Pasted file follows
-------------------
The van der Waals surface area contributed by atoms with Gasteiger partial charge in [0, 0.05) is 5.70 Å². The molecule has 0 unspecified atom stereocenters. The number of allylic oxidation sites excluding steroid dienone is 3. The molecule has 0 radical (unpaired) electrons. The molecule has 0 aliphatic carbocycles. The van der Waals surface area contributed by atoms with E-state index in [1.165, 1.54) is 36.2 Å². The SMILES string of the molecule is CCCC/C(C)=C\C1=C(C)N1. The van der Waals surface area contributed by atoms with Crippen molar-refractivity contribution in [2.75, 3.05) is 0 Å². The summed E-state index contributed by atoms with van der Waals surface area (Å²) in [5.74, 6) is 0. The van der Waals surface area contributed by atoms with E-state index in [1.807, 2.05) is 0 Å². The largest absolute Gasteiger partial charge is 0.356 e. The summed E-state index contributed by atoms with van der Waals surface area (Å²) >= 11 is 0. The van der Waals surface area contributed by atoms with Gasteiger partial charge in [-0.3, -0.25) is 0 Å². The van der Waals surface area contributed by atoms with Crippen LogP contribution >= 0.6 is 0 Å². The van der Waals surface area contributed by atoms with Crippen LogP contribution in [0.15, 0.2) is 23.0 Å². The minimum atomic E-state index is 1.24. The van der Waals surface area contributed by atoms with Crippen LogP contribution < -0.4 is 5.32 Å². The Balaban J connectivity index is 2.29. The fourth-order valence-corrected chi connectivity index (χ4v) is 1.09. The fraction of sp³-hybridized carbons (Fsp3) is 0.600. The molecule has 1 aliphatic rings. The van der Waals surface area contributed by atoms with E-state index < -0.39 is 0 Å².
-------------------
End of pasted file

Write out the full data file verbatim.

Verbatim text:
The van der Waals surface area contributed by atoms with Gasteiger partial charge in [0, 0.05) is 5.70 Å². The molecule has 0 unspecified atom stereocenters. The number of allylic oxidation sites excluding steroid dienone is 3. The molecule has 0 radical (unpaired) electrons. The molecule has 0 aliphatic carbocycles. The van der Waals surface area contributed by atoms with E-state index in [1.165, 1.54) is 36.2 Å². The SMILES string of the molecule is CCCC/C(C)=C\C1=C(C)N1. The van der Waals surface area contributed by atoms with Crippen molar-refractivity contribution in [2.75, 3.05) is 0 Å². The summed E-state index contributed by atoms with van der Waals surface area (Å²) in [5.74, 6) is 0. The van der Waals surface area contributed by atoms with E-state index in [1.807, 2.05) is 0 Å². The largest absolute Gasteiger partial charge is 0.356 e. The summed E-state index contributed by atoms with van der Waals surface area (Å²) >= 11 is 0. The van der Waals surface area contributed by atoms with Gasteiger partial charge in [-0.3, -0.25) is 0 Å². The van der Waals surface area contributed by atoms with Crippen LogP contribution >= 0.6 is 0 Å². The van der Waals surface area contributed by atoms with Crippen LogP contribution in [0.15, 0.2) is 23.0 Å². The minimum atomic E-state index is 1.24. The van der Waals surface area contributed by atoms with Crippen LogP contribution < -0.4 is 5.32 Å². The Balaban J connectivity index is 2.29. The fourth-order valence-corrected chi connectivity index (χ4v) is 1.09. The fraction of sp³-hybridized carbons (Fsp3) is 0.600. The molecule has 1 aliphatic rings. The van der Waals surface area contributed by atoms with E-state index < -0.39 is 0 Å².